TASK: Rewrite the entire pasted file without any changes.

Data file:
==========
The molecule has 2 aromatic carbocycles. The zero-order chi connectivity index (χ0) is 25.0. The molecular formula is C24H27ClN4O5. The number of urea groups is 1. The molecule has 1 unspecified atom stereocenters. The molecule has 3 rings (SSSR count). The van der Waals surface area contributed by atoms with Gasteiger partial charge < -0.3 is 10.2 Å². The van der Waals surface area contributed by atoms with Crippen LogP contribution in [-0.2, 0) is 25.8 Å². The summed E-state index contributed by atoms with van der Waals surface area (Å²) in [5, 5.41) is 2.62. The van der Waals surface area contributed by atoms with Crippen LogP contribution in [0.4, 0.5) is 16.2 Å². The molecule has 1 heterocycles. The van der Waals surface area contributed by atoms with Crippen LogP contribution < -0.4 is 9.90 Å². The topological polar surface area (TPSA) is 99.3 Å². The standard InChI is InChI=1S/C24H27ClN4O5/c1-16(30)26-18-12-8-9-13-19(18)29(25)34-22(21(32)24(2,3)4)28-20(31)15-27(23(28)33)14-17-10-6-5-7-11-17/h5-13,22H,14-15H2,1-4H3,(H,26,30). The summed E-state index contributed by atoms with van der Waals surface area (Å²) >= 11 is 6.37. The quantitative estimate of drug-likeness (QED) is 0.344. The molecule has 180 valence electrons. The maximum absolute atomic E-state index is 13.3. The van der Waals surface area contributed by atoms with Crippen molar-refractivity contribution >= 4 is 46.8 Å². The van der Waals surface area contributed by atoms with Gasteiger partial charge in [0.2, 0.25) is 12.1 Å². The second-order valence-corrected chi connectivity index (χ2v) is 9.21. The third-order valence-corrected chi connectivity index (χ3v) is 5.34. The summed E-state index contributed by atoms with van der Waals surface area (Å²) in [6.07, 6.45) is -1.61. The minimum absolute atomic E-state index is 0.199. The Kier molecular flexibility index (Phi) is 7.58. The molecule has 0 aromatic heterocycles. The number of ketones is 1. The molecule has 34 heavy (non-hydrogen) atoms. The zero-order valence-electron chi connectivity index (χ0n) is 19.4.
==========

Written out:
The molecule has 2 aromatic carbocycles. The zero-order chi connectivity index (χ0) is 25.0. The molecular formula is C24H27ClN4O5. The number of urea groups is 1. The molecule has 1 unspecified atom stereocenters. The molecule has 3 rings (SSSR count). The van der Waals surface area contributed by atoms with Gasteiger partial charge < -0.3 is 10.2 Å². The van der Waals surface area contributed by atoms with Crippen LogP contribution in [-0.2, 0) is 25.8 Å². The summed E-state index contributed by atoms with van der Waals surface area (Å²) in [5, 5.41) is 2.62. The van der Waals surface area contributed by atoms with Crippen LogP contribution in [0.4, 0.5) is 16.2 Å². The molecule has 1 heterocycles. The van der Waals surface area contributed by atoms with Crippen LogP contribution < -0.4 is 9.90 Å². The topological polar surface area (TPSA) is 99.3 Å². The standard InChI is InChI=1S/C24H27ClN4O5/c1-16(30)26-18-12-8-9-13-19(18)29(25)34-22(21(32)24(2,3)4)28-20(31)15-27(23(28)33)14-17-10-6-5-7-11-17/h5-13,22H,14-15H2,1-4H3,(H,26,30). The summed E-state index contributed by atoms with van der Waals surface area (Å²) >= 11 is 6.37. The quantitative estimate of drug-likeness (QED) is 0.344. The molecule has 180 valence electrons. The maximum absolute atomic E-state index is 13.3. The van der Waals surface area contributed by atoms with Crippen molar-refractivity contribution >= 4 is 46.8 Å². The van der Waals surface area contributed by atoms with Gasteiger partial charge in [0.2, 0.25) is 12.1 Å². The second-order valence-corrected chi connectivity index (χ2v) is 9.21. The third-order valence-corrected chi connectivity index (χ3v) is 5.34. The summed E-state index contributed by atoms with van der Waals surface area (Å²) in [6.07, 6.45) is -1.61. The minimum absolute atomic E-state index is 0.199. The Kier molecular flexibility index (Phi) is 7.58. The molecule has 0 aromatic heterocycles. The number of ketones is 1. The molecule has 34 heavy (non-hydrogen) atoms. The zero-order valence-electron chi connectivity index (χ0n) is 19.4.